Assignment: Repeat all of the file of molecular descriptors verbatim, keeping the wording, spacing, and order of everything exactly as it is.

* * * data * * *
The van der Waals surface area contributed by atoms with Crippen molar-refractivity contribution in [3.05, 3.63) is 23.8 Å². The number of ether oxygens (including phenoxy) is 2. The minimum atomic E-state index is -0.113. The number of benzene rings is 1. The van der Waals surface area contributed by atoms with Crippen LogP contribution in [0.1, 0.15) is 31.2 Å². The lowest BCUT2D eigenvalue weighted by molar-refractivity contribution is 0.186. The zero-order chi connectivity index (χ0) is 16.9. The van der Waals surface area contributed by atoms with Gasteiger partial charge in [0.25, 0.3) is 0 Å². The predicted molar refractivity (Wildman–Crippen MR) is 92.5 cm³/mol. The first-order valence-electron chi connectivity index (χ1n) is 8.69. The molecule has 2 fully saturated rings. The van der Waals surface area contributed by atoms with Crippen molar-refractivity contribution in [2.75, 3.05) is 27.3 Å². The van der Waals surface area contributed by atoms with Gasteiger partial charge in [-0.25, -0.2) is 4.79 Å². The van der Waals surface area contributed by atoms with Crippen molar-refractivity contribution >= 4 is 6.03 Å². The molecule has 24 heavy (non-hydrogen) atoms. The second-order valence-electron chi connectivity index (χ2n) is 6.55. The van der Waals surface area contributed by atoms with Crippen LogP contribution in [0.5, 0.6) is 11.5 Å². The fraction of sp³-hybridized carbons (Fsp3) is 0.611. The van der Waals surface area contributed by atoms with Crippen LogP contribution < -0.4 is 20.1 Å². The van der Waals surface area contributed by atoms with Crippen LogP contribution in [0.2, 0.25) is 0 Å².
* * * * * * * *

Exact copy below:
The van der Waals surface area contributed by atoms with Crippen molar-refractivity contribution in [3.05, 3.63) is 23.8 Å². The number of ether oxygens (including phenoxy) is 2. The minimum atomic E-state index is -0.113. The number of benzene rings is 1. The van der Waals surface area contributed by atoms with Crippen LogP contribution in [0.1, 0.15) is 31.2 Å². The lowest BCUT2D eigenvalue weighted by molar-refractivity contribution is 0.186. The zero-order chi connectivity index (χ0) is 16.9. The van der Waals surface area contributed by atoms with Gasteiger partial charge in [0.25, 0.3) is 0 Å². The predicted molar refractivity (Wildman–Crippen MR) is 92.5 cm³/mol. The first-order valence-electron chi connectivity index (χ1n) is 8.69. The molecule has 2 fully saturated rings. The van der Waals surface area contributed by atoms with Crippen molar-refractivity contribution in [2.75, 3.05) is 27.3 Å². The van der Waals surface area contributed by atoms with Gasteiger partial charge in [-0.25, -0.2) is 4.79 Å². The van der Waals surface area contributed by atoms with Crippen molar-refractivity contribution >= 4 is 6.03 Å². The molecule has 24 heavy (non-hydrogen) atoms. The second-order valence-electron chi connectivity index (χ2n) is 6.55. The van der Waals surface area contributed by atoms with Crippen LogP contribution in [0.5, 0.6) is 11.5 Å². The fraction of sp³-hybridized carbons (Fsp3) is 0.611. The van der Waals surface area contributed by atoms with Crippen LogP contribution < -0.4 is 20.1 Å². The van der Waals surface area contributed by atoms with Crippen LogP contribution in [0.2, 0.25) is 0 Å².